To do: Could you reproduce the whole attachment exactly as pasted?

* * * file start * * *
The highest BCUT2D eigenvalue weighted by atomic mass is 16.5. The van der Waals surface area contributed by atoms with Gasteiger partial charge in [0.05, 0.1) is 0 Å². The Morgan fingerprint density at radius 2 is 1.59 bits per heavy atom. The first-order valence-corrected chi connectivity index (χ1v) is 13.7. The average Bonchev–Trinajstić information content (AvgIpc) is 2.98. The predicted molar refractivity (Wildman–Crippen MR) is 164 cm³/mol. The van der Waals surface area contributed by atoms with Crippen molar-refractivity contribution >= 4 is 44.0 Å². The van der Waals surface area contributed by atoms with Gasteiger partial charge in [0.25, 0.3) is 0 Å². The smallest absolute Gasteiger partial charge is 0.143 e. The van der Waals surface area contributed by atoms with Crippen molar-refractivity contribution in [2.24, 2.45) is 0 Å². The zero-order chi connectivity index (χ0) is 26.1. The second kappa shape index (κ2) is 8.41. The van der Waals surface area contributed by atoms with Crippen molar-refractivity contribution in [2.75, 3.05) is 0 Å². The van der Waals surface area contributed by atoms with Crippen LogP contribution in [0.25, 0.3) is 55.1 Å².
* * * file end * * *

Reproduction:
The highest BCUT2D eigenvalue weighted by atomic mass is 16.5. The van der Waals surface area contributed by atoms with Gasteiger partial charge in [0.05, 0.1) is 0 Å². The Morgan fingerprint density at radius 2 is 1.59 bits per heavy atom. The first-order valence-corrected chi connectivity index (χ1v) is 13.7. The average Bonchev–Trinajstić information content (AvgIpc) is 2.98. The predicted molar refractivity (Wildman–Crippen MR) is 164 cm³/mol. The van der Waals surface area contributed by atoms with Crippen molar-refractivity contribution >= 4 is 44.0 Å². The van der Waals surface area contributed by atoms with Gasteiger partial charge in [0.25, 0.3) is 0 Å². The smallest absolute Gasteiger partial charge is 0.143 e. The van der Waals surface area contributed by atoms with Crippen molar-refractivity contribution in [2.24, 2.45) is 0 Å². The zero-order chi connectivity index (χ0) is 26.1. The second kappa shape index (κ2) is 8.41. The van der Waals surface area contributed by atoms with Crippen molar-refractivity contribution in [2.75, 3.05) is 0 Å². The van der Waals surface area contributed by atoms with Crippen LogP contribution in [0.25, 0.3) is 55.1 Å².